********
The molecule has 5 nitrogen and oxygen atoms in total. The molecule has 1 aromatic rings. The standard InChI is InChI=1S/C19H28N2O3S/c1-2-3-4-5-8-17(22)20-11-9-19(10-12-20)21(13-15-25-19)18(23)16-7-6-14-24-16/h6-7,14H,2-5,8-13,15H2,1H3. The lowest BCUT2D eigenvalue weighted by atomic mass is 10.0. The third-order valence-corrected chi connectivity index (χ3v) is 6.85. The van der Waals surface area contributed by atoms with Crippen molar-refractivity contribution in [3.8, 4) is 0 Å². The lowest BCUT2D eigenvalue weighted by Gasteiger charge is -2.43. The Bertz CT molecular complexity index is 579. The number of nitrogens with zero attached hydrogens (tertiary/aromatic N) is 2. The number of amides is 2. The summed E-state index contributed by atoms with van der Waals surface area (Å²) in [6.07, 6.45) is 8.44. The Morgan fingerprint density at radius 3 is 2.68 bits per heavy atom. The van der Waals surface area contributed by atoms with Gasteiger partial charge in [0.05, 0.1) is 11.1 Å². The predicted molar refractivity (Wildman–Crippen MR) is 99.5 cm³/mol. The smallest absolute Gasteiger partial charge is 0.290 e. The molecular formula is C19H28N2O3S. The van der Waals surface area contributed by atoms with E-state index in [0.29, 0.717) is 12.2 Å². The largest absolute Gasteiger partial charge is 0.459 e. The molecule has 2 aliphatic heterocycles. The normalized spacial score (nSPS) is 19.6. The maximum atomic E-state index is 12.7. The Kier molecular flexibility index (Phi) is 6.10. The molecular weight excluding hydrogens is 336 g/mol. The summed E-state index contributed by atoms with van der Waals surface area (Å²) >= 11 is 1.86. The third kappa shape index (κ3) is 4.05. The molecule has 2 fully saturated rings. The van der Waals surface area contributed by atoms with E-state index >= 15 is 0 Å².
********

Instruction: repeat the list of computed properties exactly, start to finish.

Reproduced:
The molecule has 5 nitrogen and oxygen atoms in total. The molecule has 1 aromatic rings. The standard InChI is InChI=1S/C19H28N2O3S/c1-2-3-4-5-8-17(22)20-11-9-19(10-12-20)21(13-15-25-19)18(23)16-7-6-14-24-16/h6-7,14H,2-5,8-13,15H2,1H3. The lowest BCUT2D eigenvalue weighted by atomic mass is 10.0. The third-order valence-corrected chi connectivity index (χ3v) is 6.85. The van der Waals surface area contributed by atoms with Crippen molar-refractivity contribution in [3.8, 4) is 0 Å². The lowest BCUT2D eigenvalue weighted by Gasteiger charge is -2.43. The Bertz CT molecular complexity index is 579. The number of nitrogens with zero attached hydrogens (tertiary/aromatic N) is 2. The number of amides is 2. The summed E-state index contributed by atoms with van der Waals surface area (Å²) in [6.07, 6.45) is 8.44. The Morgan fingerprint density at radius 3 is 2.68 bits per heavy atom. The van der Waals surface area contributed by atoms with Gasteiger partial charge in [0.05, 0.1) is 11.1 Å². The predicted molar refractivity (Wildman–Crippen MR) is 99.5 cm³/mol. The smallest absolute Gasteiger partial charge is 0.290 e. The molecular formula is C19H28N2O3S. The van der Waals surface area contributed by atoms with E-state index in [0.29, 0.717) is 12.2 Å². The largest absolute Gasteiger partial charge is 0.459 e. The molecule has 2 aliphatic heterocycles. The normalized spacial score (nSPS) is 19.6. The maximum atomic E-state index is 12.7. The Kier molecular flexibility index (Phi) is 6.10. The molecular weight excluding hydrogens is 336 g/mol. The summed E-state index contributed by atoms with van der Waals surface area (Å²) >= 11 is 1.86. The third kappa shape index (κ3) is 4.05. The molecule has 2 fully saturated rings. The van der Waals surface area contributed by atoms with E-state index >= 15 is 0 Å².